Decreases in leatherback turtles have also been blamed. A principal jellyfish predator, they have been driven to the point of extinction because the beaches where they lay eggs have been used for tourism. In 2016 Israeli researchers found that 94 percent of jellyfish swarms that occur in Israel arrived after the middle of the year when the seas are warmer and during the second and third weeks of the lunar month. [Source: AFP, August 25, 2016
Jellyfish Swarms in Spain
In 2012, swarms of mauve jellyfish invaded Spain's Costa del Sol beaches and a large number of tourists were stung. The BBC reported: “Holidaymakers on Spain's Costa del Sol have been warned of large numbers of stinging jellyfish in seas around the Malaga coastline. Spain's tourism ministry said overfishing, winds and ocean currents had caused blooms of jellyfish to gather around coves and beaches. Red flags are being raised when a bloom is seen close to popular areas. Other reports have said about 1,000 people in Malaga been treated for jellyfish stings. "The 'blooms' of jellyfish rarely last more than 48 hours and in the vast majority of cases jellyfish stings are harmless," Spain's Tourist Office said in a statement, without giving details of the breed of jellyfish involved. [Source: BBC, July 12, 2012]
Invasions of mauve stinger jellyfish on Spain's coastal waters are not unusual and have been reported in the past. In August 2010 beaches in Alicante and around San Sebastian in the north were hit by swarms of the scyphozoa, including more venomous jellyfish such as the Portuguese man o'war.
In 2006, the Red Cross treated 21,000 people who had been stung on the beaches of Catalonia, while on a single day in August, 400 bathers were treated at a beach in Málaga. ne swarm that hit beaches in Barcelona left 300 people needing treatment for stings and sent 11 to the hospital. Dr. Joseph-Maria Gili, a leading Spanish jellyfish expert, told the New York Times, “These jellyfish near the shore are a message the sea is sending is, saying, “Look how badly you are treating me.” An offshore swarm of “Pelagia noctiluca” “an iridescent purplish jellyfish that issues a nasty sting — more than 1.6 kilometers long was spotted off Murcia, Spain.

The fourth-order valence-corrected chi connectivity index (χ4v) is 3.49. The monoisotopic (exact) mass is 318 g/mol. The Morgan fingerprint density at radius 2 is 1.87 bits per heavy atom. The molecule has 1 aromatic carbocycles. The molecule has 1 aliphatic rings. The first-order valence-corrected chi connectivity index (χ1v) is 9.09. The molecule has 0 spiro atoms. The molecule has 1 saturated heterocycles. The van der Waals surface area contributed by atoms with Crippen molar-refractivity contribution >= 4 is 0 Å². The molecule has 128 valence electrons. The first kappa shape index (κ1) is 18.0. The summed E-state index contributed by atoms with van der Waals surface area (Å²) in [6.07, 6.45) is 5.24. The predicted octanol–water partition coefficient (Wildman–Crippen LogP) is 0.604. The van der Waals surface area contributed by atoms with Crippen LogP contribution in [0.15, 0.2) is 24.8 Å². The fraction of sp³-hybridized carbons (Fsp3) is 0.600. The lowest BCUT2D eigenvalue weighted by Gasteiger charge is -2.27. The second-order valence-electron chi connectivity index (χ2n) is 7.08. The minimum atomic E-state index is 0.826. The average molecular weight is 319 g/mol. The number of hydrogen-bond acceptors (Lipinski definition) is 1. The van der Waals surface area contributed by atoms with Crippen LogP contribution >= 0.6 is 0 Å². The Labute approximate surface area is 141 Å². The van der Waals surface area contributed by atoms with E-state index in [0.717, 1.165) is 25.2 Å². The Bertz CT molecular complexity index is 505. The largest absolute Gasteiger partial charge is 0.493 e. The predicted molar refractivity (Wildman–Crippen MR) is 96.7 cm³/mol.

In November 2007, scientists at the Barcelona-based Institute of Marine Sciences (ICM) began studying the life cycles of jellyfish off the Costa Brava, and were alarmed to detect large numbers of the Pelagia noctiluca, commonly known as the "mauve stinger", growing in the winter, ready for an assault on Spain's beaches. The study revealed that jellyfish proliferate throughout the year, not just in the summer. Between November and January, scientists discovered 30 colonies, or blooms, ranging in size from four to 10 jellyfish per cubic meter of water, all along the Catalan coast. [Source: Paul Hamilos in Madrid, The Guardian, February 29, 2008]
According to Josep-María Gili, research professor at the ICM these groups were born last autumn, and the summer tides will carry them inland from deeper waters, causing the plagues that have seen millions of jellyfish wash up on Spain's beaches in recent years. "The problem seen on the beaches is not the main concern for scientists," said Professor Gili, "For us the major worry is the global disequilibrium in the sea caused by overfishing."As a result of overfishing, the jellyfish do not have to face their usual predators and competitors, which usually regulate population growth. Numbers of large fish such as swordfish and red tuna, which eat jellyfish, have been drastically reduced by bad fishing practices, as have the smaller fish, such as sardines and whitebait, which compete for food with the stingers.
Image Sources: Wikimedia Commons, NOAA
Text Sources: Animal Diversity Web (ADW) animaldiversity.org; National Oceanic and Atmospheric Administration (NOAA) noaa.gov; Wikipedia, National Geographic, Live Science, BBC, Smithsonian, New York Times, Washington Post, Los Angeles Times, The New Yorker, Reuters, Associated Press, Lonely Planet Guides and various books and other publications.
Last Updated May 2023